Sunday, July 24, 2016
Book Review: Lions
**I received a free digital copy from NetGalley in exchange for an honest review**
What a great author! I had a friend recommend Lamb, and I forgot all about it until he saw I was reading Lions. Now I have to read Lamb!
I want to paint an impression of what I felt reading this. It's a story about family, friends, a dying town on the high plains of Colorado. It's an area that is still a rough place to live, especially when nearly everyone has left the town due to persistent drought and what sounds like bad soil.
The town really does love it's stories, it's something that helps them get through the rough times. A mysterious stranger comes to town and John Walker takes him in. Him and his wife feed the man and his dog. Give him fresh clothing, money (that they really don't have much of themselves) and send him on his way. That's when I was hooked. That old fashioned kindness that beats back the constant fear we live with today.
John and his son Gordon are metal workers, welders...like their ancestors before them. The Walkers were never farmers or hunters, which made this an odd town to settle into. The town was built on promises, promises that never came to anything. And the people that are left, are either ready to leave or determined to stay.
For someone who seems to be an indie author, at least she's fairly outside of the mainstream, I thought the writing was fantastic. This story was so finely woven, that even though there was much sadness and anger, there was also comfort. The town is literally dying around them, and I can only imagine what that's like, but we've all seen those towns. Where you can't imagine anyone living there. And the more remote you get, the more often you see this. The exodus from farming communities to large cities is still happening.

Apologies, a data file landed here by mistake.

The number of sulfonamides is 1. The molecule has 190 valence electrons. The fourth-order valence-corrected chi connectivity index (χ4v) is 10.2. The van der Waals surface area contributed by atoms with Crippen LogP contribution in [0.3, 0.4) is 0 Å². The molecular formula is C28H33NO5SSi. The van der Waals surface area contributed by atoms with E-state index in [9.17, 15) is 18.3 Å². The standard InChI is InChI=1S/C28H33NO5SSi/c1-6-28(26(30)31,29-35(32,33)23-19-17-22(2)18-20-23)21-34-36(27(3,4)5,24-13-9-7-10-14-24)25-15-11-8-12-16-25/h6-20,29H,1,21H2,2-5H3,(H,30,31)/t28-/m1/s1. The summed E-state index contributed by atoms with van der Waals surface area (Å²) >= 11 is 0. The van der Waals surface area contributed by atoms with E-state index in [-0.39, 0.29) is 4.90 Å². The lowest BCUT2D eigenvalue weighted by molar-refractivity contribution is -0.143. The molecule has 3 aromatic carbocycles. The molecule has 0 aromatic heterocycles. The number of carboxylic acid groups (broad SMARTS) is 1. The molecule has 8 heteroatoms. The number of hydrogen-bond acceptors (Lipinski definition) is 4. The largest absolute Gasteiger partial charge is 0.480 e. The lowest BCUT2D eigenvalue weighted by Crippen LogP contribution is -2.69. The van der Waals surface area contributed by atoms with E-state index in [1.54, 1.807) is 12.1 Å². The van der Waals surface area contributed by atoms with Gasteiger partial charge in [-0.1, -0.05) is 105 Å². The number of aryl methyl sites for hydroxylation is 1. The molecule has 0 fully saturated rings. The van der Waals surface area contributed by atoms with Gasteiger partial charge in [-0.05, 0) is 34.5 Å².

She explains the why, the real why, alongside the stories. The droughts, the falling prices on produce. How you make more money renting out water or mineral rights than from farming. And if you are doing that, why remain on the farm? How the towns don't have any money, thus there's no maintenance happening. As far as I could tell there wasn't even anyone is a position of power over Lions, other than the police chief...and he seemed to be working alone. They took care of themselves.
You can understand why Leigh (Gordon's childhood sweetheart) was dead set on leaving. I finished this about an hour ago before writing this, and I just sat and stared...I wanted to cry. This book really touched me. It's not happy, it's not romantic, but it is beautiful.